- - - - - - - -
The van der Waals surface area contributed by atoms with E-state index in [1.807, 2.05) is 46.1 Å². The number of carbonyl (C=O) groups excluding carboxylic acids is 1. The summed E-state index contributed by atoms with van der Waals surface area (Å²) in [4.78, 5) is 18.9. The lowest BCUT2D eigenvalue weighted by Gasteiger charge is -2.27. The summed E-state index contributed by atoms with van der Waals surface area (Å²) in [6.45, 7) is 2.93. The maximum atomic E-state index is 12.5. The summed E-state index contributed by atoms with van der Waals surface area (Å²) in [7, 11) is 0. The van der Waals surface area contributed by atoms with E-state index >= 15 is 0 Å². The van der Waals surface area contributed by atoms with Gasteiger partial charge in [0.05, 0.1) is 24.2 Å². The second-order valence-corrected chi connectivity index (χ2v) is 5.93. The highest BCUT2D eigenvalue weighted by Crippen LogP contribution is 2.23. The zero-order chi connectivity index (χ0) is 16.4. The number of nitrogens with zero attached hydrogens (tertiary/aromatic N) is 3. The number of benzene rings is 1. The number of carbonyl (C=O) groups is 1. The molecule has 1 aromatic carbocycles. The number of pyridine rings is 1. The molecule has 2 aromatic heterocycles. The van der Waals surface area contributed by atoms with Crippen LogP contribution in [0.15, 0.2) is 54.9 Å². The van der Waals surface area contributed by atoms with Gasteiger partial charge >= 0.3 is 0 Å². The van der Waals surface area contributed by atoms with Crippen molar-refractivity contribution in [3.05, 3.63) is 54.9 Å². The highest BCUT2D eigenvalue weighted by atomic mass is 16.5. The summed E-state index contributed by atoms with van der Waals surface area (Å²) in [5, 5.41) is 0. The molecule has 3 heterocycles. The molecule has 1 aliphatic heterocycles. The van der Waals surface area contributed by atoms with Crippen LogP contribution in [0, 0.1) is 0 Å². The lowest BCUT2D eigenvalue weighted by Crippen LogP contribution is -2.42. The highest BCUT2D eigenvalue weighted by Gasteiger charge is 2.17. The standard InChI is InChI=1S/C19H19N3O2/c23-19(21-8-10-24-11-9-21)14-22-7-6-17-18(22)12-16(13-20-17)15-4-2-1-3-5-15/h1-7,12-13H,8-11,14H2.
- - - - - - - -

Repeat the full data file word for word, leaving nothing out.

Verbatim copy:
The van der Waals surface area contributed by atoms with E-state index in [1.807, 2.05) is 46.1 Å². The number of carbonyl (C=O) groups excluding carboxylic acids is 1. The summed E-state index contributed by atoms with van der Waals surface area (Å²) in [4.78, 5) is 18.9. The lowest BCUT2D eigenvalue weighted by Gasteiger charge is -2.27. The summed E-state index contributed by atoms with van der Waals surface area (Å²) in [6.45, 7) is 2.93. The maximum atomic E-state index is 12.5. The summed E-state index contributed by atoms with van der Waals surface area (Å²) in [7, 11) is 0. The van der Waals surface area contributed by atoms with E-state index >= 15 is 0 Å². The van der Waals surface area contributed by atoms with Gasteiger partial charge in [0.05, 0.1) is 24.2 Å². The second-order valence-corrected chi connectivity index (χ2v) is 5.93. The highest BCUT2D eigenvalue weighted by Crippen LogP contribution is 2.23. The zero-order chi connectivity index (χ0) is 16.4. The number of nitrogens with zero attached hydrogens (tertiary/aromatic N) is 3. The number of benzene rings is 1. The number of carbonyl (C=O) groups is 1. The molecule has 1 aromatic carbocycles. The number of pyridine rings is 1. The molecule has 2 aromatic heterocycles. The van der Waals surface area contributed by atoms with Crippen LogP contribution in [0.15, 0.2) is 54.9 Å². The van der Waals surface area contributed by atoms with Gasteiger partial charge >= 0.3 is 0 Å². The van der Waals surface area contributed by atoms with Crippen molar-refractivity contribution in [3.05, 3.63) is 54.9 Å². The highest BCUT2D eigenvalue weighted by atomic mass is 16.5. The summed E-state index contributed by atoms with van der Waals surface area (Å²) in [5, 5.41) is 0. The molecule has 3 heterocycles. The molecule has 1 aliphatic heterocycles. The van der Waals surface area contributed by atoms with Crippen LogP contribution in [0, 0.1) is 0 Å². The lowest BCUT2D eigenvalue weighted by Crippen LogP contribution is -2.42. The highest BCUT2D eigenvalue weighted by Gasteiger charge is 2.17. The standard InChI is InChI=1S/C19H19N3O2/c23-19(21-8-10-24-11-9-21)14-22-7-6-17-18(22)12-16(13-20-17)15-4-2-1-3-5-15/h1-7,12-13H,8-11,14H2.